Malick Bodian’s Double Exposure

The model-turned-photographer discusses his shift to photography.

Malick Bodian’s face is more familiar than his name. As a top model, the Senegalese-Italian has worked with the likes of Dior, Hugo Boss, Salvatore Ferragamo, and so on—in fact, the list is overwhelmingly long, and likely to increase rapidly with time. But in a year when nothing seems to resemble “normality,” change is abound. For Bodian, that has meant stepping behind the camera rather than staying in front of it. And while this shift is not exactly novel for models, it’s rarely done with the elegance and sophistication displayed in Bodian’s work. He is modest—having only been modeling for three years, and photographing for much less—but his knack for creating and capturing a very particular brand of beauty is undeniable, even in its early stages.

Ahead of releasing “Time of Your Life”, a fashion editorial for VMAN that was shot in Paris earlier this year, we connected with the budding talent to discuss his next chapter.

Mathias Rosenzweig: When I look at your images, I don’t feel like they’re taken by someone who is new to photography. I feel like you must have been a visual person, at least, for a long time now.

Malick Bodian: It’s something I’ve been thinking about for a while. I have worked with so many good photographers, and it’s impossible to not get influenced. But I didn’t think I would do it so quickly. And so I just borrowed these small cameras, and every time I was traveling, I was just taking pictures of everything. And I thought, it’s not bad to know how photographers feel, how they see things. So that’s why I wanted to try to do a few editorials.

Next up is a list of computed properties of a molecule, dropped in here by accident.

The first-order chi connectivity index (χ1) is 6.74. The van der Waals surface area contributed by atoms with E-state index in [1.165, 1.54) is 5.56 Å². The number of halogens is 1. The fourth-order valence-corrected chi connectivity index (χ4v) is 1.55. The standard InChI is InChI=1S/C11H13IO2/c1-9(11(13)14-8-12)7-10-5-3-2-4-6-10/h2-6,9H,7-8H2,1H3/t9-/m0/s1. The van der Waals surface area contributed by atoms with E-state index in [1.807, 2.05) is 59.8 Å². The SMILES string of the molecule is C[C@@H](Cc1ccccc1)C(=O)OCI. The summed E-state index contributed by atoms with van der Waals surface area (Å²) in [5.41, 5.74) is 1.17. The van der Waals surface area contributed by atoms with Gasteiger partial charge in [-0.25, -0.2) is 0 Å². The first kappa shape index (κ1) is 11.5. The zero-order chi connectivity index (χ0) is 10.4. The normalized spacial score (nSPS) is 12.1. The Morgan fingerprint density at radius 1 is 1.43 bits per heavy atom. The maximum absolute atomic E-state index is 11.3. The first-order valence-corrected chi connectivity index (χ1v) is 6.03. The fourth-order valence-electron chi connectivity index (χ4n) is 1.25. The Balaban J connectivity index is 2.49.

MR: But is this something you’d thought of doing for a while? Or did it really just spring up as a new passion? 

MB: I never thought that I would take pictures like this. I was just modeling and studying and school, but I just fell in love with this job as well. And the funny thing is, like three years ago before I started modeling, I never really liked fashion, and I didn’t know about fashion. I didn’t know any of the brands I worked with. And I was in school playing football. But I have a lot to do, like as a photographer, I have so much to learn. But it’s nice to have experiences like this, where I’m shooting models. Because sometimes when you’re modeling, you want to complain about something or you don’t understand the photographer, and now I understand it much better.

MR: Do you feel at all vulnerable in this new realm of photography? Just as, maybe, you felt shy to modeling three years ago when you started?

MB: That’s a good question. I honestly think so. There might be people who don’t like the work, but that’s also why I’m not going crazy about it. I’m taking my time. I don’t want to take pictures to take pictures. I really want to take my time and pick stories that make sense. Why do I want to take pictures? To be honest, I’m not really scared about the fact that other people might not like it. Because I already have my relationship with my clients that book me. And I have a lot to do still as a model. But to be a photographer, I really think that’s my dream job. And I feel like, I can’t just come and be taking pictures to take pictures. I have to do something different. And you know, the story I did for VMAN was something new for me.

MR: How would you describe your style of photography? 

MB: My photography is very inspired by Jean-Paul Goude. But the thing is, I realized there are so many photographers who try to take the same pictures, try to do the same thing all the time because they want a certain aesthetic. And I was trying to do the same thing, but then I realized that I can be different and do different things at the same time. 

MR: People can be very strict with their style because they’re trying to build a visual “brand” or identity. 

MB: Right. So I could take pictures like I did for [VMAN], in a house in France. And then I could go to Senegal and take completely different pictures.

MR: And I saw that you were shooting a good amount while on lockdown? 

MB: Yeah. When I was in lockdown in Paris, I did this “documentary” where I shot Paris in confinement. I photographed all my friends from their balconies, or their windows. I think they’re such good photos and I’m proud of them, but I felt like I was never going to publish them. I think now, maybe in five years. They’re going to all forget about it this year. But in a few years, they’ll be like, “Oh my god, what is this? Do you remember confinement?”

Malick Bodian’s VMAN shoot “Time of Your Life” will be released on September 4th, 2020. 

Self Portrait by Malick Bodian for ZARA
Discover More